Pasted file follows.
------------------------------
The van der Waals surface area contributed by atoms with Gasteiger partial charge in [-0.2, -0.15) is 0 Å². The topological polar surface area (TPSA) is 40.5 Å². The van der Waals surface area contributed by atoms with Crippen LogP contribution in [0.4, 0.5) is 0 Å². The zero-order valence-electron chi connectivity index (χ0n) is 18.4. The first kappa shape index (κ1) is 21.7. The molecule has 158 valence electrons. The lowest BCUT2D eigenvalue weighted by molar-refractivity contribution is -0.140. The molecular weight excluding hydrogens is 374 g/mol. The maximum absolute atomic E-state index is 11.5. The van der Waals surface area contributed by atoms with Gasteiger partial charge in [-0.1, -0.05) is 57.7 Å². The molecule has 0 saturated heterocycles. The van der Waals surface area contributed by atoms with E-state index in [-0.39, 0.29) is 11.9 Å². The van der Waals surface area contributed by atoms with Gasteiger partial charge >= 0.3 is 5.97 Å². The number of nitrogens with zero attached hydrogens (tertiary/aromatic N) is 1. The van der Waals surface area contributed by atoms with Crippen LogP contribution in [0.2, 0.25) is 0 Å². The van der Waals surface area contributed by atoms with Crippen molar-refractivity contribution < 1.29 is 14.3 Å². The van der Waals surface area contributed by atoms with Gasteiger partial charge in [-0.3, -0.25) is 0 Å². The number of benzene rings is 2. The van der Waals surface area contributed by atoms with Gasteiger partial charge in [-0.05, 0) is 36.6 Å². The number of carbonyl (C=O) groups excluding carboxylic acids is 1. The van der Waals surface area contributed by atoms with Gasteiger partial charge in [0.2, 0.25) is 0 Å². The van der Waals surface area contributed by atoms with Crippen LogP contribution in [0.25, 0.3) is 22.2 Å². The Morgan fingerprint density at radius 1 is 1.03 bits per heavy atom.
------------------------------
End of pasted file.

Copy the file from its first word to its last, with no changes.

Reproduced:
The van der Waals surface area contributed by atoms with Gasteiger partial charge in [-0.2, -0.15) is 0 Å². The topological polar surface area (TPSA) is 40.5 Å². The van der Waals surface area contributed by atoms with Crippen LogP contribution in [0.4, 0.5) is 0 Å². The zero-order valence-electron chi connectivity index (χ0n) is 18.4. The first kappa shape index (κ1) is 21.7. The molecule has 158 valence electrons. The lowest BCUT2D eigenvalue weighted by molar-refractivity contribution is -0.140. The molecular weight excluding hydrogens is 374 g/mol. The maximum absolute atomic E-state index is 11.5. The van der Waals surface area contributed by atoms with Gasteiger partial charge in [-0.1, -0.05) is 57.7 Å². The molecule has 0 saturated heterocycles. The van der Waals surface area contributed by atoms with E-state index in [-0.39, 0.29) is 11.9 Å². The van der Waals surface area contributed by atoms with Gasteiger partial charge >= 0.3 is 5.97 Å². The number of nitrogens with zero attached hydrogens (tertiary/aromatic N) is 1. The van der Waals surface area contributed by atoms with Crippen LogP contribution in [0.2, 0.25) is 0 Å². The van der Waals surface area contributed by atoms with Crippen molar-refractivity contribution < 1.29 is 14.3 Å². The van der Waals surface area contributed by atoms with Gasteiger partial charge in [-0.3, -0.25) is 0 Å². The number of benzene rings is 2. The van der Waals surface area contributed by atoms with Gasteiger partial charge in [-0.05, 0) is 36.6 Å². The number of carbonyl (C=O) groups excluding carboxylic acids is 1. The van der Waals surface area contributed by atoms with Gasteiger partial charge in [0.2, 0.25) is 0 Å². The van der Waals surface area contributed by atoms with Crippen LogP contribution in [0.25, 0.3) is 22.2 Å². The Morgan fingerprint density at radius 1 is 1.03 bits per heavy atom.